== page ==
Who, or "what" constituted a natural born citizen was well known to the framers. Jay would not have made such a suggestion to others (Washington & the rest of those in attendance at the Constitutional Convention) unless there was a clear understanding of what that term meant. The definition comes from a source that not only were the framers familiar with, but the founders (many who were both) as well.
NBC in the Constitutional drafts:
June 18th, 1787 - Alexander Hamilton suggests that the requirement be added, as: "No person shall be eligible to the office of President of the United States unless he be now a Citizen of one of the States, or hereafter be born a Citizen of the United States." http://en.wikipedia.org/wiki/Natural_born_citizen_of_the_United_States
July 25, 1787 (~5 weeks later) - John Jay writes a letter to General Washington (president of the Constitutional Convention): "Permit me to hint, whether it would be wise and seasonable to provide a strong check to the admission of Foreigners into the administration of our national Government; and to declare expressly that the Commander in Chief of the American army shall not be given to nor devolve on, any but a natural born Citizen." [the word born is underlined in Jay's letter which signifies the importance of allegiance from birth.] http://rs6.loc.gov/cgi-bin/query/r?ammem/hlaw:@field%28DOCID+@lit%28fr00379%29%29:
September 2nd, 1787 George Washington pens a letter to John Jay. The last line reads: "I thank you for the hints contained in your letter"
September 4th, 1787 (~6 weeks after Jay's letter and just 2 days after Washington wrote back to Jay) - The "Natural Born Citizen" requirement is now found in their drafts. Madison's notes of the Convention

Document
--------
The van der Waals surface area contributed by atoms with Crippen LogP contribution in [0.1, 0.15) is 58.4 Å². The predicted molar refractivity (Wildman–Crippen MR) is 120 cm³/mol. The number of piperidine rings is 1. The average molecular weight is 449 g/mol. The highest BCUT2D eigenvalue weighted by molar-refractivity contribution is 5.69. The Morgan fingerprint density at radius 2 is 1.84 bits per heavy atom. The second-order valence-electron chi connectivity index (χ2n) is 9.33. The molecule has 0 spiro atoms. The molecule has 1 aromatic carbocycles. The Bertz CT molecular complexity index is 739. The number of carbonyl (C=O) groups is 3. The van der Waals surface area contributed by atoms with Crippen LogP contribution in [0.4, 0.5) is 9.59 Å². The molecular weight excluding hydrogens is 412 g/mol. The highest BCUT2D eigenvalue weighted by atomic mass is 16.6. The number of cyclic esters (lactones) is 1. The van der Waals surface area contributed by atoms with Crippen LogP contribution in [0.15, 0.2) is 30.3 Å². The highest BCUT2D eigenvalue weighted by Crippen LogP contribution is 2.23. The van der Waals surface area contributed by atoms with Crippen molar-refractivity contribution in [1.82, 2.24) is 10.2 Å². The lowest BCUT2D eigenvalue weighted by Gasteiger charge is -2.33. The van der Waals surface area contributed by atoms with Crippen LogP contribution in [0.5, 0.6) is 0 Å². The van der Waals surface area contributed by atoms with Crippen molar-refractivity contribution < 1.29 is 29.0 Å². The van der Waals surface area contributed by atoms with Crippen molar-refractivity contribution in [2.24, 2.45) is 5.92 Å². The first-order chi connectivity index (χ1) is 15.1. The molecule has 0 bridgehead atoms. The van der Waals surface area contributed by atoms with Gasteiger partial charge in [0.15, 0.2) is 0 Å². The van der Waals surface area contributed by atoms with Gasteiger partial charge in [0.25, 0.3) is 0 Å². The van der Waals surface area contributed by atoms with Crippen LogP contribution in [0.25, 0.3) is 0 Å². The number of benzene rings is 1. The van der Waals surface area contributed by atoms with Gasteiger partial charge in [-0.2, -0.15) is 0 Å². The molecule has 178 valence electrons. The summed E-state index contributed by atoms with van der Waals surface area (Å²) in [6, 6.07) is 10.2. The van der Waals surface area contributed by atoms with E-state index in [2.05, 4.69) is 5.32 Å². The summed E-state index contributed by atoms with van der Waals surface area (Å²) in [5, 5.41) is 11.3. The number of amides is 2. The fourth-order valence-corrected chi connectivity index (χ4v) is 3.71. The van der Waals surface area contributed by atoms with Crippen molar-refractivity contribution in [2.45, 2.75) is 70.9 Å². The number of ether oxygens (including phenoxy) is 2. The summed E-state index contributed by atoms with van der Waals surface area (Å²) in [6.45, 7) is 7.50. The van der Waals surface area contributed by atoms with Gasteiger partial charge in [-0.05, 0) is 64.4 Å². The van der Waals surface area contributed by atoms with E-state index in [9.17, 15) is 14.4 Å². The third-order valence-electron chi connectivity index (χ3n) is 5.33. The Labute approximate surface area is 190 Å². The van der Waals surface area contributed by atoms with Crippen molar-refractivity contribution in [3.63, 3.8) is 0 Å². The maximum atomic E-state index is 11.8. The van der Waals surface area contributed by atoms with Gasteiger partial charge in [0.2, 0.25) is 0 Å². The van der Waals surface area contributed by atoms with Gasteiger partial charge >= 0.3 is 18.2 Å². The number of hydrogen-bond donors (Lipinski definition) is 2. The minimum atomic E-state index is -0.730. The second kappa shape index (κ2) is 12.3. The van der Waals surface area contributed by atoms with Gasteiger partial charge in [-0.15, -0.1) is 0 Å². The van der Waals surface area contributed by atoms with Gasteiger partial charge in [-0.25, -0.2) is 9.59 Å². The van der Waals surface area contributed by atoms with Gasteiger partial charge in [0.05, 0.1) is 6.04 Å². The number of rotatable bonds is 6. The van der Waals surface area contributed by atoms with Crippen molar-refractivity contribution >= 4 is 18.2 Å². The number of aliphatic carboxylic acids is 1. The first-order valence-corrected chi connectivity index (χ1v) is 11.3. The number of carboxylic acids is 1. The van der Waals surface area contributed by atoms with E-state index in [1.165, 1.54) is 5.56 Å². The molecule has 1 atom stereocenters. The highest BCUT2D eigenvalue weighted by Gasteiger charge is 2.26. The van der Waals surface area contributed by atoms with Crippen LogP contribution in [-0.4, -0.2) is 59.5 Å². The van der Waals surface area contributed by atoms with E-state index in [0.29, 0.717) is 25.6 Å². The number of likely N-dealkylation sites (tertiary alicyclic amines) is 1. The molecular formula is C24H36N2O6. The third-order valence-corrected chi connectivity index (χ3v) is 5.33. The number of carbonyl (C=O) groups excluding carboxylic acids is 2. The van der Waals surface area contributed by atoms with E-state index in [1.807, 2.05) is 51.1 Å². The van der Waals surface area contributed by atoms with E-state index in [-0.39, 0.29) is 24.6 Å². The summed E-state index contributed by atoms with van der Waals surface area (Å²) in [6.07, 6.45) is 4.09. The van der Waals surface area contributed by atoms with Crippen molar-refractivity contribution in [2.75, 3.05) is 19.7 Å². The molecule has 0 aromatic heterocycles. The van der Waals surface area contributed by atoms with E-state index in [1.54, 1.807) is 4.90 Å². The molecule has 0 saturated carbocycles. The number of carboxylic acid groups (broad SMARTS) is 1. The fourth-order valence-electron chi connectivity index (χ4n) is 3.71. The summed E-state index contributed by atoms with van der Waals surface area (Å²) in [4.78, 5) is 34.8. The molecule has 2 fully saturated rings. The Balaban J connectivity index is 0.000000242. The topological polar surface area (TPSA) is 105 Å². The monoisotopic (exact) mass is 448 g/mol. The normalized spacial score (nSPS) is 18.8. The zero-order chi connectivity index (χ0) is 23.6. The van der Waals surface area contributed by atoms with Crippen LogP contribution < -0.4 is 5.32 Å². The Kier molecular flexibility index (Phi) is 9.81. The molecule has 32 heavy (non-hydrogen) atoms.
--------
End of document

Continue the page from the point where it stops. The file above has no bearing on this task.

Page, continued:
The proposal passed unanimously without debate.
Original French version of Vattel's Law of Nations:
Emer de Vattel, Le droit des gens, ou Principes de la loi naturelle, vol. 1 (of 2) 
From Chapter XIX, 212 (page 248 of 592):
Title in French: "Des citoyens et naturels"
To English: "Citizens and natural"
French text (about citizens): "Les citoyens sont les membres de la societe civile : lies a cette societe par certains devoirs et soumis a son autorite, ils participent avec egalite a ses avantages."
To English: "The citizens are the members of the civil society: dregs has this company by certain duties and subjected has its authority, they take part with equality has its advantages."
French text (about "natural" born citizens): "Les naturels, ou indigenes, sont ceux qui sont nes dans le pays, de parens citoyens"
To English, gives this: "the natural, or indigenous, are those born in the country, parents who are citizens"
The same defintion was referenced in the dicta of many early SCOTUS cases as well...some examples:
"THE VENUS, 12 U.S. (8 Cranch) 253, 289 (1814) (Marshall, C.J. concurring) (cites Vattels definition of Natural Born Citizen)
SHANKS V. DUPONT, 28 U.S. 242, 245 (1830) (same definition without citing Vattel)
MINOR V. HAPPERSETT, 88 U.S.162,167-168 ( 1875) (same definition without citing Vattel)
EX PARTE REYNOLDS, 1879, 5 Dill., 394, 402 (same definition and cites Vattel)
UNITED STATES V WARD, 42 F.320 (C.C.S.D. Cal. 1890) (same definition and cites Vattel.)"
A detailed, historical, entomology of the term "Natural Born Citizen" can be found here: http://www.greschak.com/essays/natborn/index.htm
Hmm. I assume the hirelings are having a conference call/skype or maybe they’re in next door cubicles. Feverishly discssing and getting calls from Rahm about how to deal with this.
Entomology is the study of insects. I believe you intended etymology.